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S-1 plus cisplatin with concurrent radiotherapy versus cisplatin alone with concurrent radiotherapy for stage III non-small cell lung cancer: a pilot randomized controlled trial
Radiation Oncologyvolume 10, Article number: 10 (2015)
We investigated the efficacy and safety of S-1 and cisplatin with concurrent thoracic radiation (SCCR) over cisplatin alone plus concurrent thoracic radiation (CCR) for unresectable stage III non-small-cell lung cancer (NSCLC).
Between January 2009 and November 2011, 40 eligible patients with NSCLC were included and divided randomly into two groups. Twenty patients received SCCR with S-1 (orally at 40 mg/m2 per dose, b.i.d.) on days 1 through 14, cisplatin (60 mg/m2 on day 1) every 4 weeks for two cycles, and radiotherapy (60 Gy/30 fractions over 6 weeks) beginning on day 1. Twenty subjects received CCR (cisplatin and radiotherapy, the same as for SCCR).
The 3-year overall response rate was 59.3% and 52.4% for the SCCR and CCR groups, respectively, and the difference was statistically significant, while the median overall survival was 33 months (range, 4–41 months) and 24 months (range, 2–37 months), respectively (P = 0.048). The median progression-free survival was 31 months for SCCR (range, 5–39 months), whereas it was 20 months (range, 2–37 months) for CCR (P = 0.037). The toxicity profile was similar in both groups.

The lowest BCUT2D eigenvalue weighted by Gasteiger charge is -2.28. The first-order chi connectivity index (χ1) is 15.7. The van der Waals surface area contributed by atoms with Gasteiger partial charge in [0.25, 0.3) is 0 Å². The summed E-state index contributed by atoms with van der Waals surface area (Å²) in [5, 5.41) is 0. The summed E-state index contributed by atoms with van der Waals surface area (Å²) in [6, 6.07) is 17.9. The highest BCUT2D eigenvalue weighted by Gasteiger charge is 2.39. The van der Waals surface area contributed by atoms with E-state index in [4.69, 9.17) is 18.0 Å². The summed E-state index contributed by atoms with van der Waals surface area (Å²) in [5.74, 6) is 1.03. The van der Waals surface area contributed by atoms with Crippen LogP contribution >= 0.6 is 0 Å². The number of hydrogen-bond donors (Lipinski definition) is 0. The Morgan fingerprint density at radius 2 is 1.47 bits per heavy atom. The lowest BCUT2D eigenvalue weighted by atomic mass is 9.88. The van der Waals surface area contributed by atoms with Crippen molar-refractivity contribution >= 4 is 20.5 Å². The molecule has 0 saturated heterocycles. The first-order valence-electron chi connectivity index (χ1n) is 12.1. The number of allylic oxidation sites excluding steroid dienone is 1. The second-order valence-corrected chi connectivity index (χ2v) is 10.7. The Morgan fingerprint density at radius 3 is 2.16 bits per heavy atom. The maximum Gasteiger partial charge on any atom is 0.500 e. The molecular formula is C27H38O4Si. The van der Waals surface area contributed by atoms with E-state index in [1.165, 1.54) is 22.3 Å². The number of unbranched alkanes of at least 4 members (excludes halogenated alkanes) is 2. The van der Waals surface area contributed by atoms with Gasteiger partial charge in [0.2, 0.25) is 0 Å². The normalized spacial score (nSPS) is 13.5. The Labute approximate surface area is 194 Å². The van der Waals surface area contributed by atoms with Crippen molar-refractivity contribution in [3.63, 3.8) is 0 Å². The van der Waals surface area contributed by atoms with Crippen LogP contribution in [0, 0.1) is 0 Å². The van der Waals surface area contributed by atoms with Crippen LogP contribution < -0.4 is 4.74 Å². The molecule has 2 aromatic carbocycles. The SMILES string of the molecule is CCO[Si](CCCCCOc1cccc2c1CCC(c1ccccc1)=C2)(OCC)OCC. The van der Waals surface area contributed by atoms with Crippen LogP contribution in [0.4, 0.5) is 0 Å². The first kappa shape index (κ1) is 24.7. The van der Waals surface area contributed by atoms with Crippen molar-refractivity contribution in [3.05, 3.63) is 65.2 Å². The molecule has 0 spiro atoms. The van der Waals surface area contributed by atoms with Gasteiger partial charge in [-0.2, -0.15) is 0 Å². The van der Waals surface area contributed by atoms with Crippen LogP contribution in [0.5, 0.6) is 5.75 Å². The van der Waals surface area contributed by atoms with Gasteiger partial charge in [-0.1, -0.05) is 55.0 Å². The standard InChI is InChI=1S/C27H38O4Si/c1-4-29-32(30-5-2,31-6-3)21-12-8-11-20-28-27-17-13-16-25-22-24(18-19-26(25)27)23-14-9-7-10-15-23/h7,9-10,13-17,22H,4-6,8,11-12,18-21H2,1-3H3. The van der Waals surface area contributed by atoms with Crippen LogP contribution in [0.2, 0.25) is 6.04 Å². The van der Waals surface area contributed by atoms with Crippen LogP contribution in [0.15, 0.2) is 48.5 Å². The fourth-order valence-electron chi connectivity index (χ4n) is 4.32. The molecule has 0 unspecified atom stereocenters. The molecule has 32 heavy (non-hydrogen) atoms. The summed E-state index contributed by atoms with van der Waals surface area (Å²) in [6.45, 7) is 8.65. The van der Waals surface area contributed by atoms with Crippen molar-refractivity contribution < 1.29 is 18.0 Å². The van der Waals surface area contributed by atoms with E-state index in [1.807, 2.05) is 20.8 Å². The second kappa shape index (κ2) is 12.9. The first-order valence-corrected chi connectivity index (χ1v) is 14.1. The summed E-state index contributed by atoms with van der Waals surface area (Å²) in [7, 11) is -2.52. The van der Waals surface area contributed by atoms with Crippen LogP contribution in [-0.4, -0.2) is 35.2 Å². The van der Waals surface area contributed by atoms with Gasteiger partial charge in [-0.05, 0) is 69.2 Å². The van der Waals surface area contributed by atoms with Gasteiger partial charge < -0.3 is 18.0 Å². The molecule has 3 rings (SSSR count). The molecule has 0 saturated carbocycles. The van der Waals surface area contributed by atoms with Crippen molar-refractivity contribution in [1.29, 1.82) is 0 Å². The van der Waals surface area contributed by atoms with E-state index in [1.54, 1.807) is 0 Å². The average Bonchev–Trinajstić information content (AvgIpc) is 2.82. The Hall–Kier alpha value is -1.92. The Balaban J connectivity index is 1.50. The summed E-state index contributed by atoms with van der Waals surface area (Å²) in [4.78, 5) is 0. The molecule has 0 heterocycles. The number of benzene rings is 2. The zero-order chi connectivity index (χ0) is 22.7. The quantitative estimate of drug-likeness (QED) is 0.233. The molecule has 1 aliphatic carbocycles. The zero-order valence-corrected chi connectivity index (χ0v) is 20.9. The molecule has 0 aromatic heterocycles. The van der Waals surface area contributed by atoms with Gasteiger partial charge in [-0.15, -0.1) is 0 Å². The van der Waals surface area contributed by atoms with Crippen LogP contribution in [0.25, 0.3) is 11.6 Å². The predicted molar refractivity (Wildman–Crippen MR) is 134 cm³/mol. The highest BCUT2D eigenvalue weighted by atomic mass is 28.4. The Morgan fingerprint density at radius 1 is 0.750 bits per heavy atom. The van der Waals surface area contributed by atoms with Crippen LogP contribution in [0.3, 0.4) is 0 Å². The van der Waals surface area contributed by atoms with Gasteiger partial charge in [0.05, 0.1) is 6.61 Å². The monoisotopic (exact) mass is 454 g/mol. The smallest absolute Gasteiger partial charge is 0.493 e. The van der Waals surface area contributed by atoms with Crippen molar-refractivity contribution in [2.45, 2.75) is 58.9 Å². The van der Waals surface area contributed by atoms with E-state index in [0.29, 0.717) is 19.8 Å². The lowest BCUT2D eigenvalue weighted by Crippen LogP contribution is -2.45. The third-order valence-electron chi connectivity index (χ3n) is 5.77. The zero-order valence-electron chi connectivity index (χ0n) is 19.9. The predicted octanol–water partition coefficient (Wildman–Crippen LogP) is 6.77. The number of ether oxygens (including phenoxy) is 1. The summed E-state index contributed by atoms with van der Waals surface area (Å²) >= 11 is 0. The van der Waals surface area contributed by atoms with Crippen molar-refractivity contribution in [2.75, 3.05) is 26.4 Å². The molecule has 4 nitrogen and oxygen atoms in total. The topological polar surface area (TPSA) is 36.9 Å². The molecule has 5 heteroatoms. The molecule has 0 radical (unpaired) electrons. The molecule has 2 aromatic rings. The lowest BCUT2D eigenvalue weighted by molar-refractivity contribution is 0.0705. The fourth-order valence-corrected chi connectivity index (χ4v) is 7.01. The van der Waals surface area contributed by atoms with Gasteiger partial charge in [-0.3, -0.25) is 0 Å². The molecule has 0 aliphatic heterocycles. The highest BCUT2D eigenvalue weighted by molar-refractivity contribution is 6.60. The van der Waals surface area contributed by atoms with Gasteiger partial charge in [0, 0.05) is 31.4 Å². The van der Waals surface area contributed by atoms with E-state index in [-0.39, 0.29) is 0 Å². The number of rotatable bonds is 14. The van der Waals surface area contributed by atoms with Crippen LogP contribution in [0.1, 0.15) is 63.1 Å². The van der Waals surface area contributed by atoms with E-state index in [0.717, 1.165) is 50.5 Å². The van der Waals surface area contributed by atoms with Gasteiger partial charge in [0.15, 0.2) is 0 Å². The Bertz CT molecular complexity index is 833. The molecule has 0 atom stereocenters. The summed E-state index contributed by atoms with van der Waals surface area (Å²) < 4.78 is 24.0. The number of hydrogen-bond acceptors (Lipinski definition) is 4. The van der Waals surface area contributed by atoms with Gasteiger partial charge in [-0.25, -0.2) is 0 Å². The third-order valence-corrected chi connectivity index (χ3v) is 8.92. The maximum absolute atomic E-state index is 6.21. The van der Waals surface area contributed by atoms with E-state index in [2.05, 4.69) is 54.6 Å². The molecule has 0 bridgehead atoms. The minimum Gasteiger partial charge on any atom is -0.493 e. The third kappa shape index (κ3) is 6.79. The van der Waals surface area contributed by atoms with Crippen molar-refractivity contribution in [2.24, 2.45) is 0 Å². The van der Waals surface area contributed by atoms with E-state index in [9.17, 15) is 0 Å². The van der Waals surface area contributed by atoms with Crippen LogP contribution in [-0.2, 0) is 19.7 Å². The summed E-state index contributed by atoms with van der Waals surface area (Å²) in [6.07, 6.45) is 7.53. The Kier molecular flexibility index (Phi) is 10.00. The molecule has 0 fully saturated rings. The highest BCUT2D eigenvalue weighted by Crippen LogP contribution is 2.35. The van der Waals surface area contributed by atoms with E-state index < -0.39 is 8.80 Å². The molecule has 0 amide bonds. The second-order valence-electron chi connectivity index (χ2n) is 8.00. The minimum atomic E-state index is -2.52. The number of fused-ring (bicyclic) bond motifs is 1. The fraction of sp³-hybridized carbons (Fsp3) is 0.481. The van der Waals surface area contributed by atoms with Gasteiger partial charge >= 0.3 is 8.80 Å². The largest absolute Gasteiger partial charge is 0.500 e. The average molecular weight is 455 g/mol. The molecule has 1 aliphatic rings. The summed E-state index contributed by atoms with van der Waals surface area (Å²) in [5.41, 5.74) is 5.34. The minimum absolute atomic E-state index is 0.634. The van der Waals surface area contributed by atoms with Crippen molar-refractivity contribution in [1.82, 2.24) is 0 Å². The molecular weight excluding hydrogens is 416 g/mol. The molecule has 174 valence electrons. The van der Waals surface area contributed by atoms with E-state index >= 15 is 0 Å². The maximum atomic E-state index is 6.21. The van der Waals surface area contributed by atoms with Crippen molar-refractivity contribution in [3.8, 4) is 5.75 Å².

In summary, we demonstrated that S-1 and cisplatin with concurrent thoracic radiation was more effective than cisplatin plus radiotherapy in NSCLC patients with acceptable toxicity.
Chinese Clinical Trials Register: ChiCTR-TRC-13003997.
Non-small-cell lung cancer (NSCLC) accounts for 80% of all lung cancer cases, and approximately 30% of all lung cancer patients are diagnosed with stage III disease , for which the standard treatment is concurrent chemoradiotherapy . Recent randomized phase III trials have shown that concurrent chemoradiotherapy is superior to chemotherapy followed by radiotherapy in terms of response and survival in these patients [3,4]. However, concurrent chemoradiotherapy is also associated with greater acute toxicity, which includes bone marrow suppression and esophagitis, than sequential chemoradiotherapy .